There are 17 hops reported. Our analysis of an unobstructed fiber did not account for these routers, nor for the possibility that packets did not travel “as the crow flies” between the source and destination. The total propagation delay through this network, then, is equal to the sum of the propagation time across each subnet, plus the time required to pass through the routers. This time includes both the time to switch from an input subnet to an output subnet and the additional time spent waiting in queues of packets held in memory associated with line cards. If these queues are filled with packets because an output subnet is too busy, congestion occurs, and packets that cannot be buffered are dropped.

Modern routers such as the Cisco CRS-1 exhibit average latencies of about 100 microseconds1 when there is no queuing. Our Philadelphia–Palo Alto example would include approximately 30 of them in the round-trip path, making the total switching time latency about 3ms. The other causes of delay are more difficult to measure, but we can see that hop 8 (Atlanta) to hop 9 (Houston) takes about 23.5ms and is about 1129km. To estimate the speed, we calculate 1129000 / .0235, which is 48042553m/sec or about 16% of the speed of light. Hop 9 (Houston) to hop 10 (Los Angeles) takes about 35.5ms to travel 2211km, which works out to a little less than 21% of the speed of light. So each hop is slowing things down quite a bit. An additional factor is routing, and the possibility of poor route selection. Routers attempt to optimize a path between two points, but that may be difficult, so in addition to the delay through the routers we can expect a certain delay caused by path selections that deviate from a straight line. An example of this can be found in Table 2, where hop 9 is in New York, hop 10 is in Massachusetts (Boston) and hop 11 (the one that takes 19ms) is in Rhode Island (Providence). Table 2 is interesting also in that it shows that about 15ms is lost in the NJ/NY area and 10ms in the California area, both areas where not much actual distance is traveled. Other possible sources of delay include slower routers (the CRS-1 is a very high performance router) and other intervening appliances (such as firewalls) and slow links. Nonetheless, it is impressive that the IP routing infrastructure is only about a factor of two “slower” than the speed of light in fiber: 88ms vs. 38ms.

This observation of the difference between pencil and paper and measured results leads to the definition of the throughput of a system, which is how many bits per second you can send after taking all the real-world limitations—propagation delays, bandwidth, latency, and hops—into account.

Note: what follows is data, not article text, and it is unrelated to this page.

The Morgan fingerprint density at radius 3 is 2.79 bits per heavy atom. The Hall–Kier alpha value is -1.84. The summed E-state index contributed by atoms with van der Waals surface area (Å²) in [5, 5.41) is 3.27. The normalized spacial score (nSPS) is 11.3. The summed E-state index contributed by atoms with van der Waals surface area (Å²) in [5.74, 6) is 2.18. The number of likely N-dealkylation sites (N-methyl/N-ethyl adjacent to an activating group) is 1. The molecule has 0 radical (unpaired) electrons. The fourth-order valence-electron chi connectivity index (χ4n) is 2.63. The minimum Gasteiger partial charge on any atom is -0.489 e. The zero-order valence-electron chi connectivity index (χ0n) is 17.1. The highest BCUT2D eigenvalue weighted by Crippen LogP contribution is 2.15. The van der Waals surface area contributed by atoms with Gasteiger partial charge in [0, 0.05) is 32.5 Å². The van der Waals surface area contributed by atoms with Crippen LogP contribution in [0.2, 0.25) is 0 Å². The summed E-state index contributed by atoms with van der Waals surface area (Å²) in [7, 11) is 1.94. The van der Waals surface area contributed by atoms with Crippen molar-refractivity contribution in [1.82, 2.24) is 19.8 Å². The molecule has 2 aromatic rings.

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Interprocess Communication and Protocols

In a distributed system, processes that need to communicate do so via one or more schemes for IPC.3 Example schemes include messages, reliable streams, and remote procedure calls. It is easiest to think of IPC in terms of messages, sometimes called application data units (ADUs), as they are the building blocks on which other IPC mechanisms, including reliable bytestreams, are built. Messages may require multiple IP packets. The socket API is one example of a way in which message and reliable bytestream services can be accessed. It resembles input/output, supporting a read/write style of interface. The impact of the IPC software on a single message’s latency is typically low; ping measurements of a local loopback interface on klondike. show times of about 20 microseconds of latency. The largest cause of propagation delays in IPC is protocols.

Protocols are rules for communicating intended to provide desired properties, such as high application throughput, reliability, or ordering. Reliable message delivery is a common application requirement and usually requires confirmation from the receiver to the sender, thus implying a round-trip. Communications requiring more data than a single packet must use multiple packets, implying multiple round-trip times. To see the impact of the physics on a naïve protocol, imagine an IPC system that uses 10Kbit packets and must move 100Kbits (10-packets worth of data) across the U.S., which as we have seen (for a single transcontinental piece of fiber) should require about 19ms. If a new packet is sent only when a previous one has been acknowledged, one packet will be sent every 38ms, and the communication will require 380ms, or almost one half second, independent of the bandwidth of the network. Yet, it’s clear that with a high-throughput network, one could have sent all 10 of the packets in a row and waited for a confirmation that all 10 arrived, and this could be done in 38ms.